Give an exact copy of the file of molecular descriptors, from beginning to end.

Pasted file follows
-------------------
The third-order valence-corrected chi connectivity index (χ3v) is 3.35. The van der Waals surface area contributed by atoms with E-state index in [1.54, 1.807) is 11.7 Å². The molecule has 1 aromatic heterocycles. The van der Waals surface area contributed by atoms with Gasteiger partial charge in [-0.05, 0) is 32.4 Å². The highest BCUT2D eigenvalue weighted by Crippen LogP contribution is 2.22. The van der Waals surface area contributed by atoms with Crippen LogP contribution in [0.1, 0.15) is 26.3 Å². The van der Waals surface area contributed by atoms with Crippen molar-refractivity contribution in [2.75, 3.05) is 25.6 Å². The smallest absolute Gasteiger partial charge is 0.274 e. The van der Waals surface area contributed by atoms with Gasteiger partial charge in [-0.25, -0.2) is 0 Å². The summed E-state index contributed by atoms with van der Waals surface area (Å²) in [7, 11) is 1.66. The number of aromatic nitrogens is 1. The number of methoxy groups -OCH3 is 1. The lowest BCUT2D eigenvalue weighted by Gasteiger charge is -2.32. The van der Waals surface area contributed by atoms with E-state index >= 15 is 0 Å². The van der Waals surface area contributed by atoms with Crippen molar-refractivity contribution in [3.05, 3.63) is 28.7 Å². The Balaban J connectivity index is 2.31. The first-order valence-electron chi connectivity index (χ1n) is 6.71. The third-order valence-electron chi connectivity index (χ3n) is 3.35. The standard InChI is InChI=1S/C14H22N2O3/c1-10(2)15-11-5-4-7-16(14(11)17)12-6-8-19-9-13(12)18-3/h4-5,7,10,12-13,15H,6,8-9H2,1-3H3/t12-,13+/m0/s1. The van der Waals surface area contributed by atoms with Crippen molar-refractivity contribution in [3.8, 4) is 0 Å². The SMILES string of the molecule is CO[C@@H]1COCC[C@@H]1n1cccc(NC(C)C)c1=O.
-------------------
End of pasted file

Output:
The third-order valence-corrected chi connectivity index (χ3v) is 3.35. The van der Waals surface area contributed by atoms with E-state index in [1.54, 1.807) is 11.7 Å². The molecule has 1 aromatic heterocycles. The van der Waals surface area contributed by atoms with Gasteiger partial charge in [-0.05, 0) is 32.4 Å². The highest BCUT2D eigenvalue weighted by Crippen LogP contribution is 2.22. The van der Waals surface area contributed by atoms with Crippen LogP contribution in [0.1, 0.15) is 26.3 Å². The van der Waals surface area contributed by atoms with Crippen molar-refractivity contribution in [2.75, 3.05) is 25.6 Å². The smallest absolute Gasteiger partial charge is 0.274 e. The van der Waals surface area contributed by atoms with Gasteiger partial charge in [-0.25, -0.2) is 0 Å². The summed E-state index contributed by atoms with van der Waals surface area (Å²) in [7, 11) is 1.66. The number of aromatic nitrogens is 1. The number of methoxy groups -OCH3 is 1. The lowest BCUT2D eigenvalue weighted by Gasteiger charge is -2.32. The van der Waals surface area contributed by atoms with E-state index >= 15 is 0 Å². The van der Waals surface area contributed by atoms with Crippen molar-refractivity contribution in [3.05, 3.63) is 28.7 Å². The Balaban J connectivity index is 2.31. The first-order valence-electron chi connectivity index (χ1n) is 6.71. The third-order valence-electron chi connectivity index (χ3n) is 3.35. The standard InChI is InChI=1S/C14H22N2O3/c1-10(2)15-11-5-4-7-16(14(11)17)12-6-8-19-9-13(12)18-3/h4-5,7,10,12-13,15H,6,8-9H2,1-3H3/t12-,13+/m0/s1. The van der Waals surface area contributed by atoms with Crippen molar-refractivity contribution in [3.8, 4) is 0 Å². The SMILES string of the molecule is CO[C@@H]1COCC[C@@H]1n1cccc(NC(C)C)c1=O.